EW talks to the legendary artist about the honorary award, Damon Lindelof's new HBO show, and more

It might not be an exaggeration to say Dave Gibbons is one of the most widely-read comic artists of the modern age. The highlight of his decades-long in comics is undoubtedly Watchmen, the 1988 miniseries he illustrated alongside writer Alan Moore. The story of aging superheroes contending with serious adult problems, Watchmen has become a definitive statement on the superhero genre and has cast a long shadow on comics ever since. As the only graphic novel to make it on TIME’s list of 100 favorite novels, Watchmen’s literary import has made it accessible even to people who don’t usually read comics. That has been compounded by the fact that Zack Snyder directed a movie adaptation in 2009, and now Damon Lindelof is currently working on a TV show for HBO. 30 years on, the legacy of Gibbons’ art is very much alive.

Three decades ago, Watchmen swept the first annual Harvey Awards — a ceremony honoring high achievement in comics, named after Mad founder Harvey Kurtzman. This year, Gibbons will be inducted into the Harvey Fall of Fame alongside iconic cartoonist Roz Chast when the awards are presented at New York Comic Con. EW caught up with him to talk about the honor and how he feels about Watchmen‘s ongoing legacy.

Dave Gibbons
Credit: DC COMICS; Quique Garcia/EPA/REX/Shutterstock

ENTERTAINMENT WEEKLY: How does it feel to be granted an award like the Harvey Hall of Fame?
DAVE GIBBONS: It’s like a dream come true. I live in England, miles away from the heart of the comic industry in New York. As a kid who aspired to draw American comics, which was itself a very unlikely dream, it’s an honor to now be given this award after a lifetime in comics, particularly in the name of Harvey Kurtzman, who was responsible for so many of the comics I loved as a kid. I loved Mad and tried to emulate it as a 10-year-old. Eventually I was lucky enough to meet Harvey, and even did a story with him. To end up receiving an award with his name on it in New York is just brilliant.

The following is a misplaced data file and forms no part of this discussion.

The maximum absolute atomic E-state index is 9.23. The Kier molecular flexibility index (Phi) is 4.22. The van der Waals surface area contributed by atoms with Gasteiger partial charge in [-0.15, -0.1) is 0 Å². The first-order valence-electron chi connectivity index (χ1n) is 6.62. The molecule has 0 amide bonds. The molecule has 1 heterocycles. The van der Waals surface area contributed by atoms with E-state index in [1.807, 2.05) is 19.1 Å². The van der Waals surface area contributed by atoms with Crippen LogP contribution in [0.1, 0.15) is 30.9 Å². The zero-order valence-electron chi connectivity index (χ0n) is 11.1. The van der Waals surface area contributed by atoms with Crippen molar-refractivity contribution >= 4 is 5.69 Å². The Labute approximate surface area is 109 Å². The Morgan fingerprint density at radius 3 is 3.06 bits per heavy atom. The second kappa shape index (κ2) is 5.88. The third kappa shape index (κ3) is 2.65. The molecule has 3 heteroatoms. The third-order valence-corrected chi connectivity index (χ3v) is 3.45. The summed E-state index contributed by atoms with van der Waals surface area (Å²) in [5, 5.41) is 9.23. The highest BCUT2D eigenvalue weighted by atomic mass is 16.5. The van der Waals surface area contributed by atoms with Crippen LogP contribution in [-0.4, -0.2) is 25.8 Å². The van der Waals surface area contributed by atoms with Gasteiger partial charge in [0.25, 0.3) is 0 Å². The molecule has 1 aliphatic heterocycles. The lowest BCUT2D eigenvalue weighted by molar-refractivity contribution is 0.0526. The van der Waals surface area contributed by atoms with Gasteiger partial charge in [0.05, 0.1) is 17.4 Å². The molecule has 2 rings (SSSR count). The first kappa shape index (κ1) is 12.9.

Mad was willing to subvert or parody anything. Is there any of that spirit in Watchmen, and the way you guys radically interrogated these superhero tropes?
Oh sure. What I loved about Mad was that, beyond the wonderful stories and fantastic artwork, it had that subversive angle to it. For me, comics in general have always had that slightly underground culture feeling about them. Someone once said that when you think of the people who grew up in the ’50s and ’60s, the letters M-A-D were probably as influential as L-S-D, in that it kind of expanded people’s consciousness and showed them an alternative view of society and consumer culture — mocked it, satirized it.